FIG. 20 depicts and embodiment that avoids some of the challenges associated with expanding or assembling a valve-closing element and engaging it with the valve support housing in the prescribed manner. In the illustrative embodiment, the valve-closing member 14 comprises a free-floating umbrella configuration 67 that functions much as the ball valve 31 element of FIG. 6, whereby there is a seating ring 33 and a proximal retention means 32 to maintain the valve-closing element 14 within a the valve support housing 15. The umbrella 67, which comprises a plurality of foldable plates 57, is compressed into the folded configuration for delivery, whereby it is expanded by some means, such as using appropriately configured intravascular instrumentation, such that the umbrella element 67 assumes the expanded second configuration 55 or balloon to form a functional valve portion 13. To insure a proper seal of the umbrella element 67 against the seating ring 33, the umbrella element 67 can be configured such that when the plates 57 fully expand into the open configuration 55, the plates lock into a fully extended position such that the umbrella element cannot be readily compressed or folded back toward the first configuration.
After the valve-closing element has been converted from the first configuration to the expanded second configuration, it must be positioned into place using an imaging method such a fluoroscopy. FIG. 16 depicts a valve support housing 15 in which the recess/aperture 22 for receiving the appropriate rotational element 21 or pivoting projection/tab of the leaflet 14 includes a pair of imageable markers 62 or indicia to help the clinician locate the recess or aperture 22 under imaging. These can include radiopaque markers made of gold, tungsten, tantalum, platinum, or another suitable high-density material. Such markers can also be located elsewhere on the prosthesis to aid in visualization under radiographic imaging. To further assist the clinician, the projection 21 may further include an imageable marker 63 as well. The imageable markers 62,36 on the valve support housing 15 and valve-closing elements 14 may be configured such that the clinician can distinguish the right or left sides thereof so as not to install the valve-closing element 14 in a backward position.
FIG. 21 depicts an embodiments that is configured for use as an artificial aortic or mitral heart valve in which the valve support housing 15 comprises a ring-like structure that is assembled from two or more component pieces (e.g., portions 68 and 69). As in the embodiments of FIGS. 2 and 5, the anchoring portion comprises first and second anchoring support structures 16,17 that include a covering to help form a seal against blood leaking around the valve support housing 15 which receives a pair of valve-closing elements 14, such as the illustrative leaflets 19 which are sufficiently thin such that they can be delivered in a smaller diameter configuration and expanded to their final configuration 55 to form the valve mechanism. To assist in the assembling of the valve housing components 68,69, interlocking structure 72 comprising rare earth or standard magnets, such as that depicted in FIG. 22, may be utilized. In the illustrative embodiment, the projections 73 on adjoining valve support housing components comprise the magnets with their poles aligned such that they can insert into the opposite adjoining face and attach to appropriately configured magnets 74 that are recessed therein to receive the corresponding projections. Preferably, the projection 73 are configured to provide a mechanical locking engagement with the corresponding recess as further assurance that the components 68,69 will not dissemble during the life of the device. Alternatively, the valve support housing 15 can be assembled using radiopaque markers, retention wires, or other techniques that facilitate engaging one valve support housing components to another. The use of magnets is also contemplated for attaching valve-closing elements 14 or separate venous valve support housing components as well. While the illustrative embodiment comprises a two-component 68,69 valve support housing 15, a four-component valve housing would further allow reduction of the size of the delivery system required to delivery the device, insomuch that half of the ring comprising the valve support housing would essentially have the same width as the diameter of the full ring as would thus, have to be straightened somewhat to gain any significant reduction in size. A quarter of the ring comprising the valve support housing 15 could more readily delivered through a smaller delivery member.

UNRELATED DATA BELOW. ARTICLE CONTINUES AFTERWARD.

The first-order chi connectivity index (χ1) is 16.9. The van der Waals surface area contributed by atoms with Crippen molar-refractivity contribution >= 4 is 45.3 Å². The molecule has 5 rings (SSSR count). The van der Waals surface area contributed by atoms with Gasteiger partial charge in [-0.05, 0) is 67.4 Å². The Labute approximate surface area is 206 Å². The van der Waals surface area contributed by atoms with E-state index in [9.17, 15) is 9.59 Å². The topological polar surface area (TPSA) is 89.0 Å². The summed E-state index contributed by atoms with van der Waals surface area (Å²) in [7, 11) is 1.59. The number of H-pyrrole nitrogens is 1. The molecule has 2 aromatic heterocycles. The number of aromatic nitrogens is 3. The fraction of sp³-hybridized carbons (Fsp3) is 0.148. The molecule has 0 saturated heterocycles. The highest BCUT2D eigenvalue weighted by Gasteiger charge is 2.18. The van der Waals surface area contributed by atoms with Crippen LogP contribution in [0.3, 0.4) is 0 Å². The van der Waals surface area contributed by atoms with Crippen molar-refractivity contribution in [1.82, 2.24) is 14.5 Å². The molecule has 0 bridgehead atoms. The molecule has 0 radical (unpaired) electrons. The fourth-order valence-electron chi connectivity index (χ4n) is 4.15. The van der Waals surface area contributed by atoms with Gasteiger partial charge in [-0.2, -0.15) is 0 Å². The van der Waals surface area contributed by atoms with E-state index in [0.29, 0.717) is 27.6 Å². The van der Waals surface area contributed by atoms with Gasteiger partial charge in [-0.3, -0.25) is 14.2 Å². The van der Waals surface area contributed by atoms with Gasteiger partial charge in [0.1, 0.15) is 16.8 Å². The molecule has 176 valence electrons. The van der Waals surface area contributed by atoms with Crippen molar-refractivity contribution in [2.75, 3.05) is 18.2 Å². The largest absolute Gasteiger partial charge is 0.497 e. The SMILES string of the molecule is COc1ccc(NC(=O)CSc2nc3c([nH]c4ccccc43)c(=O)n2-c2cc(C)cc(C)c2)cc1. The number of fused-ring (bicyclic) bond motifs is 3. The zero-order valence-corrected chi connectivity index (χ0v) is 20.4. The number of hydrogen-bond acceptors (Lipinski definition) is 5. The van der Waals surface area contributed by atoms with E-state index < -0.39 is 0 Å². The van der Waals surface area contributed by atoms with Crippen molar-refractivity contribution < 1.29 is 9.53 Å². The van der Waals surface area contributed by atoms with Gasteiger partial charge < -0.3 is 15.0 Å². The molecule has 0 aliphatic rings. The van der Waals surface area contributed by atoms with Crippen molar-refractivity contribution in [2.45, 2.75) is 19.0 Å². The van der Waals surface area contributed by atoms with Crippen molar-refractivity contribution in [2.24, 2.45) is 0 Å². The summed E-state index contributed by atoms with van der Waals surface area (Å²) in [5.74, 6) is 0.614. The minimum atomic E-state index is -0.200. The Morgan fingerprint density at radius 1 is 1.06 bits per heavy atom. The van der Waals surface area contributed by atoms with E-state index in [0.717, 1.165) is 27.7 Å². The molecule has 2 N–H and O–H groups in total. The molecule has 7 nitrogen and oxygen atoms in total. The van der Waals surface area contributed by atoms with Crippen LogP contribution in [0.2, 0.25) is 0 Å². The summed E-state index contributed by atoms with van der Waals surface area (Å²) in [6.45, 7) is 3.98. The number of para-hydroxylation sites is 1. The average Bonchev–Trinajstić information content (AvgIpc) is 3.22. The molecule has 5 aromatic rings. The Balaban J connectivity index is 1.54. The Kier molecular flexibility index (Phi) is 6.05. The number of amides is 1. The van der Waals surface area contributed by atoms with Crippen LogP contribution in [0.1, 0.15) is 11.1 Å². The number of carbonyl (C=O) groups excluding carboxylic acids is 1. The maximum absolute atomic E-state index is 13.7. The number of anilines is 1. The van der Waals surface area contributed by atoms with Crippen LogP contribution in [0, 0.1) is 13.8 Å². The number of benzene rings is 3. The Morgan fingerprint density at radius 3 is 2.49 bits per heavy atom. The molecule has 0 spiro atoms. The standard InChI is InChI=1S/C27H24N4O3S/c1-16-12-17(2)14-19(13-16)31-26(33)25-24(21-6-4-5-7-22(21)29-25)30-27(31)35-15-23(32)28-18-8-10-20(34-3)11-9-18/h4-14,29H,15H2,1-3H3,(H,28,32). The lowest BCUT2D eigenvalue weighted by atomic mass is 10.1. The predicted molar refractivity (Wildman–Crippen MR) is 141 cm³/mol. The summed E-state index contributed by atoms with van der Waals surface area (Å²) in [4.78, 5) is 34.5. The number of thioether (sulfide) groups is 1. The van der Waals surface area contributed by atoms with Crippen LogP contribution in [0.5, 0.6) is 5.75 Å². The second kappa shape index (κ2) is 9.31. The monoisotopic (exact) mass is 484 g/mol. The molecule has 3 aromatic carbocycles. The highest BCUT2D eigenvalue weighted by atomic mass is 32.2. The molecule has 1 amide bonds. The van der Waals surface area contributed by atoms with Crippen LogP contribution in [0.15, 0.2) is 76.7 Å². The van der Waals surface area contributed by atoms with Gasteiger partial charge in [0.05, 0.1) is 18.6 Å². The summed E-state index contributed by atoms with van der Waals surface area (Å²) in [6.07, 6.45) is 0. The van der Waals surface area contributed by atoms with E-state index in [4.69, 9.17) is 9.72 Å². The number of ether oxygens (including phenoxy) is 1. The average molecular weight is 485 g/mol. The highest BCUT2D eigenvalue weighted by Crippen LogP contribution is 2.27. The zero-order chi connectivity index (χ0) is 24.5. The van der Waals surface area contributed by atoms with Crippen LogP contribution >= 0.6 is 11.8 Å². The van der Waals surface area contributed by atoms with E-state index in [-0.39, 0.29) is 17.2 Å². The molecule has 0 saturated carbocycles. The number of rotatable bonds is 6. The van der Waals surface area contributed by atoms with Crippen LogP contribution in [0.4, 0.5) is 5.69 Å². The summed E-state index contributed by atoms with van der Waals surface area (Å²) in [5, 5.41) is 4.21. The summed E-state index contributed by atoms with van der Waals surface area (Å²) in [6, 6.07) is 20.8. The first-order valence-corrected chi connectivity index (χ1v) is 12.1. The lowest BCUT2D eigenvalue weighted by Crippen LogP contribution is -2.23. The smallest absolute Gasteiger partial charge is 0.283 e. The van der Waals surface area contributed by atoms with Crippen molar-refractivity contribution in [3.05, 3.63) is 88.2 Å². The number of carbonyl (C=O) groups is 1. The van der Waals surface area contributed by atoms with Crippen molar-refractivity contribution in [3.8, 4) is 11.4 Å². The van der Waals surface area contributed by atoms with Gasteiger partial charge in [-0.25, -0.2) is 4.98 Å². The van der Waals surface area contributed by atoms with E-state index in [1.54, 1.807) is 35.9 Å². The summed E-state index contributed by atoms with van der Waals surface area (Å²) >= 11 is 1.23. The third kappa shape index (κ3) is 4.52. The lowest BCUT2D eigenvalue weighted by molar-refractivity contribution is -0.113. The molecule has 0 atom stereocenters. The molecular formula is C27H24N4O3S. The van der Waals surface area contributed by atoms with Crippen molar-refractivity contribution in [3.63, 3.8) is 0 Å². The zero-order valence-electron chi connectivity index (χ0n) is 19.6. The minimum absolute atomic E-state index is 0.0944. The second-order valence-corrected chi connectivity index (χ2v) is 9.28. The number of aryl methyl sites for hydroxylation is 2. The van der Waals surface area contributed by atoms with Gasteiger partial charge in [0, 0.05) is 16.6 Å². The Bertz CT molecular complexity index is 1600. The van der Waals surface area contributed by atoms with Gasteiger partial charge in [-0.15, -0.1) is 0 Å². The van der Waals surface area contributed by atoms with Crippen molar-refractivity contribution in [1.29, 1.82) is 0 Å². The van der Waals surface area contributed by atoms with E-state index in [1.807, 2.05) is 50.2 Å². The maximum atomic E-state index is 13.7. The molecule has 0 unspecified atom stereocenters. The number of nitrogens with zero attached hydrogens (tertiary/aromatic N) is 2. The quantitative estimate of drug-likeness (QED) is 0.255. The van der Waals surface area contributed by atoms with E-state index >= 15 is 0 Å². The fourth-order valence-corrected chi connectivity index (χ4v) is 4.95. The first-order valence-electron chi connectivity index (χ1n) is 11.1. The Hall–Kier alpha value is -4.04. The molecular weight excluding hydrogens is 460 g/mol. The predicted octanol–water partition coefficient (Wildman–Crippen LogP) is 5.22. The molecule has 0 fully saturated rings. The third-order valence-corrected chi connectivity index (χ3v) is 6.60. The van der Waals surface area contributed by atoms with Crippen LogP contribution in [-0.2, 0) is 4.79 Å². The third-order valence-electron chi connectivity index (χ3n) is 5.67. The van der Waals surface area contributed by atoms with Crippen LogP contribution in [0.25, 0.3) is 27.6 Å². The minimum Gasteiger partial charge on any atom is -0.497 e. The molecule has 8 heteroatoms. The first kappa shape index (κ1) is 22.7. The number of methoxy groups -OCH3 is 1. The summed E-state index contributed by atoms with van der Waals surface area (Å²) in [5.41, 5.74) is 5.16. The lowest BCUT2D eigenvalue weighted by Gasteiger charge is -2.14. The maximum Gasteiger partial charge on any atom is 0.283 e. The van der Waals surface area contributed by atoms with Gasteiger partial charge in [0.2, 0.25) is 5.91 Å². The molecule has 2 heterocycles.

Any other undisclosed or incidental details of the construction or composition of the various elements of the disclosed embodiment of the present invention are not believed to be critical to the achievement of the advantages of the present invention, so long as the elements possess the attributes needed for them to perform as disclosed. The selection of these and other details of construction are believed to be well within the ability of one of even rudimentary skills in this area, in view of the present disclosure. Illustrative embodiments of the present invention have been described in considerable detail for the purpose of disclosing a practical, operative structure whereby the invention may be practiced advantageously. The designs described herein are intended to be exemplary only. The novel characteristics of the invention may be incorporated in other structural forms without departing from the spirit and scope of the invention. The invention encompasses embodiments both comprising and consisting of the elements described with reference to the illustrative embodiments. Unless otherwise indicated, all ordinary words and terms used herein shall take their customary meaning as defined in The New Shorter Oxford English Dictionary, 1993 edition. All technical terms shall take on their customary meaning as established by the appropriate technical discipline utilized by those normally skilled in that particular art area. All medical terms shall take their meaning as defined by Stedman's Medical Dictionary, 27th edition.